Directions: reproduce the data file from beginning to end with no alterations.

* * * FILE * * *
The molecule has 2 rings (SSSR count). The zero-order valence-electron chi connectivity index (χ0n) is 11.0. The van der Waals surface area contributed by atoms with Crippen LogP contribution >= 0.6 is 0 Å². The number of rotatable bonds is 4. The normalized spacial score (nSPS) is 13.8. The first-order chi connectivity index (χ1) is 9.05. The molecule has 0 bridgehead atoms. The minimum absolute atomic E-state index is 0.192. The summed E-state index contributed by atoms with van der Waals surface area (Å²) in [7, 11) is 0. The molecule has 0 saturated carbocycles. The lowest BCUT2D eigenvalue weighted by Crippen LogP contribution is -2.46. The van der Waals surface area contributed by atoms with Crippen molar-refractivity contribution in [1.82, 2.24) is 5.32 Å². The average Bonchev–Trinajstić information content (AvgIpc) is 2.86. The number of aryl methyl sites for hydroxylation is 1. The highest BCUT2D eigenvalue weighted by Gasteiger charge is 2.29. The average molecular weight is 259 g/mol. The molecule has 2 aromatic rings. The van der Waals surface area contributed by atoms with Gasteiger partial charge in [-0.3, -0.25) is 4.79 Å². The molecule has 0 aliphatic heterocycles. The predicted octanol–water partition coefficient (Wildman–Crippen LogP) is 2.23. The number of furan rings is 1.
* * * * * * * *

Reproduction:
The molecule has 2 rings (SSSR count). The zero-order valence-electron chi connectivity index (χ0n) is 11.0. The van der Waals surface area contributed by atoms with Crippen LogP contribution >= 0.6 is 0 Å². The number of rotatable bonds is 4. The normalized spacial score (nSPS) is 13.8. The first-order chi connectivity index (χ1) is 9.05. The molecule has 0 bridgehead atoms. The minimum absolute atomic E-state index is 0.192. The summed E-state index contributed by atoms with van der Waals surface area (Å²) in [7, 11) is 0. The molecule has 0 saturated carbocycles. The lowest BCUT2D eigenvalue weighted by Crippen LogP contribution is -2.46. The van der Waals surface area contributed by atoms with Crippen molar-refractivity contribution in [1.82, 2.24) is 5.32 Å². The average Bonchev–Trinajstić information content (AvgIpc) is 2.86. The number of aryl methyl sites for hydroxylation is 1. The highest BCUT2D eigenvalue weighted by Gasteiger charge is 2.29. The average molecular weight is 259 g/mol. The molecule has 2 aromatic rings. The van der Waals surface area contributed by atoms with Gasteiger partial charge in [-0.3, -0.25) is 4.79 Å². The molecule has 0 aliphatic heterocycles. The predicted octanol–water partition coefficient (Wildman–Crippen LogP) is 2.23. The number of furan rings is 1.